Now the hit song is before the Korean courts in a copyright battle between Only and SmartStudy/Pinkfong in order to determine who, if anyone, own the rights to the current version of Baby Shark.
SmartStudy, for its part, insists that they have full ownership of the song. "Produced by SmartStudy, we are the producer and publisher, we own and control 100 percent of the song," writes Seunghyun Kevin Yoon, marketing manager for SmartStudy, in an email exchange.
The case is still with the courts and, according to Only, has been delayed twice.
Only always assumed that Baby Shark, being a traditional song, was in the public domain, so open to anybody to use — that is, until the Liberty Korea Party, a right-wing party in South Korea, wanted to use Baby Shark to promote its candidates' campaigns in 2018, when they contacted Only and asked for permission to use it.
Suddenly I am on the South Korean news and I start getting comments in Korean on my YouTube video.- Johnny Only
"I didn't think I had any choice but to answer that it was public domain and they could go right ahead and use it," Only says.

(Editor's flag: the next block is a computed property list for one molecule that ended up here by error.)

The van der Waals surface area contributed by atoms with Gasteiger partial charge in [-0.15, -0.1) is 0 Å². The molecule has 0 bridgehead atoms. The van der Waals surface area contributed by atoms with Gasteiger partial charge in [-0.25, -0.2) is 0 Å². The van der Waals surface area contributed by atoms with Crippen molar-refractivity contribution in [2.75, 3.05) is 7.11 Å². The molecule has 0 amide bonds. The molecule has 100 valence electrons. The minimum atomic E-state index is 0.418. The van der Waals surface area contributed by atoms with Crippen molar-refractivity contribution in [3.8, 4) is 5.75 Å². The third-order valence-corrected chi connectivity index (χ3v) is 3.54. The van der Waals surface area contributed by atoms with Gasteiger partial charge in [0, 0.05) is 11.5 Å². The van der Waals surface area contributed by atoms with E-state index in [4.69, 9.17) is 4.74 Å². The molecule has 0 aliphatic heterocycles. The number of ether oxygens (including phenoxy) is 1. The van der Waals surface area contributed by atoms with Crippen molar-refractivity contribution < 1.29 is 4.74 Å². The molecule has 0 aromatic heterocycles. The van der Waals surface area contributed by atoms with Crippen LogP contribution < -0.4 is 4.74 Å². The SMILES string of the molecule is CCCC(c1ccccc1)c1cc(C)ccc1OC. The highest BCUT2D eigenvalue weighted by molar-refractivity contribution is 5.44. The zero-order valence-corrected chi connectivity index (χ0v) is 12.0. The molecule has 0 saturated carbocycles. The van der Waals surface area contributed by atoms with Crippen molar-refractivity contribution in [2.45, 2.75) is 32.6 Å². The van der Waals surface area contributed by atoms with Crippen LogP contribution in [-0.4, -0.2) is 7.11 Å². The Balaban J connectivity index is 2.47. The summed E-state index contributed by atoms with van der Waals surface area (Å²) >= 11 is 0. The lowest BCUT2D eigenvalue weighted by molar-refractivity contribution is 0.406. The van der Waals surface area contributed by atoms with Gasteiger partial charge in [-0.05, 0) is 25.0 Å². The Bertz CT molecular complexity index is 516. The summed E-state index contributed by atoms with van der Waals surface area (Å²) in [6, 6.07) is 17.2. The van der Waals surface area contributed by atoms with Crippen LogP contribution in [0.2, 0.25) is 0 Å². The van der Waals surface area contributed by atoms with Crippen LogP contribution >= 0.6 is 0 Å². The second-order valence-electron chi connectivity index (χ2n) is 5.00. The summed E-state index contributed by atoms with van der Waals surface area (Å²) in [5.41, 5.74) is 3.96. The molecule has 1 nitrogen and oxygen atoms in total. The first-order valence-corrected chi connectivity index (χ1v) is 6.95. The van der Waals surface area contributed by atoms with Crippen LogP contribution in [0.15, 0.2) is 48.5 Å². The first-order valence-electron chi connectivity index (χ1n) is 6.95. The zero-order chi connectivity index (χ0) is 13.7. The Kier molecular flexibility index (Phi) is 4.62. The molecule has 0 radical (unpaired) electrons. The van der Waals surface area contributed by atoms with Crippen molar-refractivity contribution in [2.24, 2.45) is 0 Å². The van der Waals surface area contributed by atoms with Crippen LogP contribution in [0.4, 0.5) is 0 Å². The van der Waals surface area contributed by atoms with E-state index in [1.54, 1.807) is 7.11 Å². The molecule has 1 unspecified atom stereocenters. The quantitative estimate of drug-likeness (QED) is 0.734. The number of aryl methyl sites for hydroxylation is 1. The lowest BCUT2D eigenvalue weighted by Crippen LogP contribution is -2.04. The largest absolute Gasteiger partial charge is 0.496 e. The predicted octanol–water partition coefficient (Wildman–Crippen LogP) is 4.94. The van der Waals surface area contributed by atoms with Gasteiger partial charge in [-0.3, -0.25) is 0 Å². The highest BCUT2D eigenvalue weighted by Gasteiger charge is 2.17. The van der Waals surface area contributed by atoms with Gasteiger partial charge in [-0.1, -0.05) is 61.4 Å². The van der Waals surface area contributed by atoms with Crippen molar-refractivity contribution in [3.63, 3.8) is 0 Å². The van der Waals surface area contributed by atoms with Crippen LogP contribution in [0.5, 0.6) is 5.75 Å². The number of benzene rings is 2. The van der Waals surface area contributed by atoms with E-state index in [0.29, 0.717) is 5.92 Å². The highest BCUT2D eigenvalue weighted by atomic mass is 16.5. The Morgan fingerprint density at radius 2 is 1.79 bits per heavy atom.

After Liberty Korea released its version, SmartStudy threatened legal action over copyright infringement, to which their reply was: Baby Shark is a folk song, and they had permission from Johnny Only, who owned the copyright to the version he released in 2011.
"Suddenly I am on the South Korean news and I start getting comments in Korean on my YouTube video," says Only.
"Please do not forget to take legal action," one commenter wrote last summer in roughly translated Korean, while another wrote in English, "As I am a Korean, I am disgraceful to this case. Last, I am sorry."
Only says that it was only then that he realized he had some rights. "The wheels in my head start turning, if Pinkfong's song is so close to mine that they can't even tell the difference, and Pinkfong tries to claim copyright infringement against their version when the political party is using my version, doesn't that mean that my version also has copyright protection?"
The musician contacted a Korean copyright lawyer last year, and "now we are simply asking the Korean courts to give us a ruling on what they think regarding the issue between Pinkfong and my version."
It's actually very common, particularly in the children's music genre, for traditional songs to be released and performed by various artists, with each one putting their own stamp on it.